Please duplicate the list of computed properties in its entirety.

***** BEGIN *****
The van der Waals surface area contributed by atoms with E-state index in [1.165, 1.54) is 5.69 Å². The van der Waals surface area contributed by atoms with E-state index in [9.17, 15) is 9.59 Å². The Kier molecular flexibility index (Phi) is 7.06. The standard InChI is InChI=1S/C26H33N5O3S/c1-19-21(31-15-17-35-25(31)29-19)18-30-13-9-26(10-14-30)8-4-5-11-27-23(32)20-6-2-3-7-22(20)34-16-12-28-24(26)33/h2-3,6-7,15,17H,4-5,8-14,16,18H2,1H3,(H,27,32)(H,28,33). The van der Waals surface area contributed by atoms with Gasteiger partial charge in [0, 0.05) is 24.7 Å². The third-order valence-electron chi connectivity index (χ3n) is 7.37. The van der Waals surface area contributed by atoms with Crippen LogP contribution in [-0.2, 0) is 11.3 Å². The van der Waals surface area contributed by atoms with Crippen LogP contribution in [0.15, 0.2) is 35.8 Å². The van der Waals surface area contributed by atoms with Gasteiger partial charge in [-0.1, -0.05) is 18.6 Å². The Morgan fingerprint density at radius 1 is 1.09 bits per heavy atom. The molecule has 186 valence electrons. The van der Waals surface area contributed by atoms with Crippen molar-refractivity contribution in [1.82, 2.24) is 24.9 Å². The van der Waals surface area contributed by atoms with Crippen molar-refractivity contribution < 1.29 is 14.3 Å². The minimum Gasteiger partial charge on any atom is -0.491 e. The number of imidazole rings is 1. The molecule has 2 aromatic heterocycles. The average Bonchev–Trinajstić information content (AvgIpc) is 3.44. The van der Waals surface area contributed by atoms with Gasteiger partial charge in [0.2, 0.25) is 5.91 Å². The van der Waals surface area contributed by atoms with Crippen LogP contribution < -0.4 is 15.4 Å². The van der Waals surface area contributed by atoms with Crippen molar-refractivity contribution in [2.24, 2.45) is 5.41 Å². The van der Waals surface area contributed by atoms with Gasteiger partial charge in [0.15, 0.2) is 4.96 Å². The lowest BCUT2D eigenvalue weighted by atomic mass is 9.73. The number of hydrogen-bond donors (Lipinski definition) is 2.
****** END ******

The van der Waals surface area contributed by atoms with E-state index in [1.165, 1.54) is 5.69 Å². The van der Waals surface area contributed by atoms with E-state index in [9.17, 15) is 9.59 Å². The Kier molecular flexibility index (Phi) is 7.06. The standard InChI is InChI=1S/C26H33N5O3S/c1-19-21(31-15-17-35-25(31)29-19)18-30-13-9-26(10-14-30)8-4-5-11-27-23(32)20-6-2-3-7-22(20)34-16-12-28-24(26)33/h2-3,6-7,15,17H,4-5,8-14,16,18H2,1H3,(H,27,32)(H,28,33). The van der Waals surface area contributed by atoms with Gasteiger partial charge in [0, 0.05) is 24.7 Å². The third-order valence-electron chi connectivity index (χ3n) is 7.37. The van der Waals surface area contributed by atoms with Crippen LogP contribution in [-0.2, 0) is 11.3 Å². The van der Waals surface area contributed by atoms with Crippen LogP contribution in [0.15, 0.2) is 35.8 Å². The van der Waals surface area contributed by atoms with Gasteiger partial charge in [-0.1, -0.05) is 18.6 Å². The Morgan fingerprint density at radius 1 is 1.09 bits per heavy atom. The molecule has 186 valence electrons. The van der Waals surface area contributed by atoms with Crippen molar-refractivity contribution in [1.82, 2.24) is 24.9 Å². The van der Waals surface area contributed by atoms with Crippen molar-refractivity contribution < 1.29 is 14.3 Å². The minimum Gasteiger partial charge on any atom is -0.491 e. The number of imidazole rings is 1. The molecule has 2 aromatic heterocycles. The average Bonchev–Trinajstić information content (AvgIpc) is 3.44. The van der Waals surface area contributed by atoms with Gasteiger partial charge in [0.2, 0.25) is 5.91 Å². The van der Waals surface area contributed by atoms with Crippen LogP contribution < -0.4 is 15.4 Å². The van der Waals surface area contributed by atoms with Crippen molar-refractivity contribution in [2.24, 2.45) is 5.41 Å². The van der Waals surface area contributed by atoms with Gasteiger partial charge in [0.15, 0.2) is 4.96 Å². The lowest BCUT2D eigenvalue weighted by atomic mass is 9.73. The number of hydrogen-bond donors (Lipinski definition) is 2.